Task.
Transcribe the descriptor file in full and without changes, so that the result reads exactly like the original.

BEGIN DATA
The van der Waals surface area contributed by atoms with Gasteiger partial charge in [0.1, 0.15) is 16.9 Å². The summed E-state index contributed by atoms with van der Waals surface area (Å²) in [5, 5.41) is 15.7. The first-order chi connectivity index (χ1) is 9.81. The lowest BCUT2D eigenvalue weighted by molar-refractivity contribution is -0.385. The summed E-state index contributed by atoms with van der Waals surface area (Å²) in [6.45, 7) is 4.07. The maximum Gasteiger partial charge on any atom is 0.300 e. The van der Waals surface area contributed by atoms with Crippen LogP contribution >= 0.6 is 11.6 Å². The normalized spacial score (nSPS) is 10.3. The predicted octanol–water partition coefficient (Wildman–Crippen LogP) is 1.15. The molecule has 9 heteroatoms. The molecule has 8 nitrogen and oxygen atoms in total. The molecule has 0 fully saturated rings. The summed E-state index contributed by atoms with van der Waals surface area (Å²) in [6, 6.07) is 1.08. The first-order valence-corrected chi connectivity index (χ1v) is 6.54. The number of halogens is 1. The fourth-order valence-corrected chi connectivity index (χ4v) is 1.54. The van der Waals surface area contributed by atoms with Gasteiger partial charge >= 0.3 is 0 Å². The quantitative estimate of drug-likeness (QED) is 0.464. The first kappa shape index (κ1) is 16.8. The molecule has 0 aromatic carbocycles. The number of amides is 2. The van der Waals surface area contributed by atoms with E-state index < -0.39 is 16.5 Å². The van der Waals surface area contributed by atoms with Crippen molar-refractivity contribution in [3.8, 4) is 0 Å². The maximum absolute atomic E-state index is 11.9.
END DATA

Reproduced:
The van der Waals surface area contributed by atoms with Gasteiger partial charge in [0.1, 0.15) is 16.9 Å². The summed E-state index contributed by atoms with van der Waals surface area (Å²) in [5, 5.41) is 15.7. The first-order chi connectivity index (χ1) is 9.81. The lowest BCUT2D eigenvalue weighted by molar-refractivity contribution is -0.385. The summed E-state index contributed by atoms with van der Waals surface area (Å²) in [6.45, 7) is 4.07. The maximum Gasteiger partial charge on any atom is 0.300 e. The van der Waals surface area contributed by atoms with Crippen LogP contribution >= 0.6 is 11.6 Å². The normalized spacial score (nSPS) is 10.3. The predicted octanol–water partition coefficient (Wildman–Crippen LogP) is 1.15. The molecule has 9 heteroatoms. The molecule has 8 nitrogen and oxygen atoms in total. The molecule has 0 fully saturated rings. The summed E-state index contributed by atoms with van der Waals surface area (Å²) in [6, 6.07) is 1.08. The first-order valence-corrected chi connectivity index (χ1v) is 6.54. The number of halogens is 1. The fourth-order valence-corrected chi connectivity index (χ4v) is 1.54. The van der Waals surface area contributed by atoms with Gasteiger partial charge >= 0.3 is 0 Å². The quantitative estimate of drug-likeness (QED) is 0.464. The first kappa shape index (κ1) is 16.8. The molecule has 0 aromatic carbocycles. The number of amides is 2. The van der Waals surface area contributed by atoms with E-state index < -0.39 is 16.5 Å². The van der Waals surface area contributed by atoms with Crippen molar-refractivity contribution in [3.8, 4) is 0 Å². The maximum absolute atomic E-state index is 11.9.